On the 29 July C and D companies with the Tactical Headquarters flew into the location of the future NDP which was known as Cambrai and was being secured by B Company 9RAR. By 31 July the fire support base named Polly had been established. During the building of the base, an enemy mine consisting of twenty pounds of Chicom explosive connected to a tilt switch and five 82mm. mortar bombs was detected before it was detonated. At 1615 hours 7 Platoon C Company contacted an enemy unit of platoon strength in a bunker system. Despite very aggressive reaction by 7 Platoon the enemy fired accurate RPGs and machine guns which forced 7 Platoon to withdraw to evacuate their casualties. Private J. McMillan was killed in that action. Three enemy bodies were found.

An extremely well planned and executed ambush by 12 Platoon D Company was sprung at 0545 hours on August 6. The platoon had split into two groups ambushing the same track, an old logging route, about seventy yards apart. The southern group heard the enemy coming and let them pass. The northern group opened fire when the leading enemy were in their killing ground. By this time forty five enemy had been counted through the southern group, when they opened fire. The enemy again showed fanaticism in returning for the bodies of their dead. Although after the action no further noise were heard, at first light, when a sweep of the area was conducted seven enemy bodies were located with a further nine blood trails.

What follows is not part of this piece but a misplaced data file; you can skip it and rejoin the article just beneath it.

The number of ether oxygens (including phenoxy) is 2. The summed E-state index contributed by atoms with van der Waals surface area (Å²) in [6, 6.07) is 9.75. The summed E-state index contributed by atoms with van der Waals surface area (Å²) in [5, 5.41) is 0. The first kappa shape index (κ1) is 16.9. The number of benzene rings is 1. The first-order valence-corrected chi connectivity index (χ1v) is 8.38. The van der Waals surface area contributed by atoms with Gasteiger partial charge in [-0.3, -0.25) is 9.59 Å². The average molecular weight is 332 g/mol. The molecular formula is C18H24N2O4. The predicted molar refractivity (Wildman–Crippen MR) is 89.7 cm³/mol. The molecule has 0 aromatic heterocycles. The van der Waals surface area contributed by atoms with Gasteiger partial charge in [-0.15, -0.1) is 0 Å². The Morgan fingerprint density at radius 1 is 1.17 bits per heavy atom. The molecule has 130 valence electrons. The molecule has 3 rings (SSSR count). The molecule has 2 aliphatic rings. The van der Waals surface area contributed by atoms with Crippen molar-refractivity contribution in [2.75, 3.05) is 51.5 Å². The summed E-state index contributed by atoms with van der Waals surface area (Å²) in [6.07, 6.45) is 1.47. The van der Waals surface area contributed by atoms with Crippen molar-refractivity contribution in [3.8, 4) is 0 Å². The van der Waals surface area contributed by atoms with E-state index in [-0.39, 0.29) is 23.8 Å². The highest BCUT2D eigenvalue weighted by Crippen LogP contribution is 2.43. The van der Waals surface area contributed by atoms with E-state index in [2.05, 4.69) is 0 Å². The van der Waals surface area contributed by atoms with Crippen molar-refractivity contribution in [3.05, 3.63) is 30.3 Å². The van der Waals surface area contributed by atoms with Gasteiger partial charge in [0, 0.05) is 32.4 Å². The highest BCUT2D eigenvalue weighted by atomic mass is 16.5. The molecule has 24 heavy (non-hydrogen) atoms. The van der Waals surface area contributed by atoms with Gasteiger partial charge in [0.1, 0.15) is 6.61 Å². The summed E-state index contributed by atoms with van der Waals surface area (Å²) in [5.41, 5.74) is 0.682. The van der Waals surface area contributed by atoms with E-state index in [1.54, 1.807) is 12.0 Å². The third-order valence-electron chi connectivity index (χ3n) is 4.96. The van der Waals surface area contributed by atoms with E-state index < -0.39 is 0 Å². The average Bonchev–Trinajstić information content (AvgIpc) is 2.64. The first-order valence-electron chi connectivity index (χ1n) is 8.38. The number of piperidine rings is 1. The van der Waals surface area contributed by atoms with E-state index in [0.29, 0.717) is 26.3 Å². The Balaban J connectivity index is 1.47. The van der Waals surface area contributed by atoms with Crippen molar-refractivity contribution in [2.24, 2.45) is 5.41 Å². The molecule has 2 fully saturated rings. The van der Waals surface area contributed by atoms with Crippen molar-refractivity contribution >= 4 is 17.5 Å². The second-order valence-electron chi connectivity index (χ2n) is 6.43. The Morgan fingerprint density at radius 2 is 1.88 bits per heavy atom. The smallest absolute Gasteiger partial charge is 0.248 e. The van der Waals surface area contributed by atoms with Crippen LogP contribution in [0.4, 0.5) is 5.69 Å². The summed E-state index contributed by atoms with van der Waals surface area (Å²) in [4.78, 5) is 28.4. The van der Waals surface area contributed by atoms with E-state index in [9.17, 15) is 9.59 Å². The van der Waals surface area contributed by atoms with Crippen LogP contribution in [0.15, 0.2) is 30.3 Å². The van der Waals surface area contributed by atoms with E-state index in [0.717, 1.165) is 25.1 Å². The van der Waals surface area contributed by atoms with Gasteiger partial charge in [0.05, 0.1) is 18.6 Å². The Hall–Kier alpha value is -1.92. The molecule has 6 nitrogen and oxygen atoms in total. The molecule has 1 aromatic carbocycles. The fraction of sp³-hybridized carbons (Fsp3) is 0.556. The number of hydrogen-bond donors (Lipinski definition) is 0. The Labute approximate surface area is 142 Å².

The next heavy contact was joined by 3 Platoon and Tracker Platoon under the command of Captain- Bill Grassick, at 1320 hours on 8 August. As contact opened, a section of the tracker platoon was pinned down by an enemy RPD machine gun. An immediate assault by the remaining two sections of the platoon enabled the section which had opened fire to be recovered. Artillery was falling to the north and east in depth. Visibility was only fifteen yards and the enemy machine gun was still firing from the left flank as 3 Platoon assaulted from the right, against the enemy's weaker flank. Artillery fire was now falling eighty yards from our assaulting troops.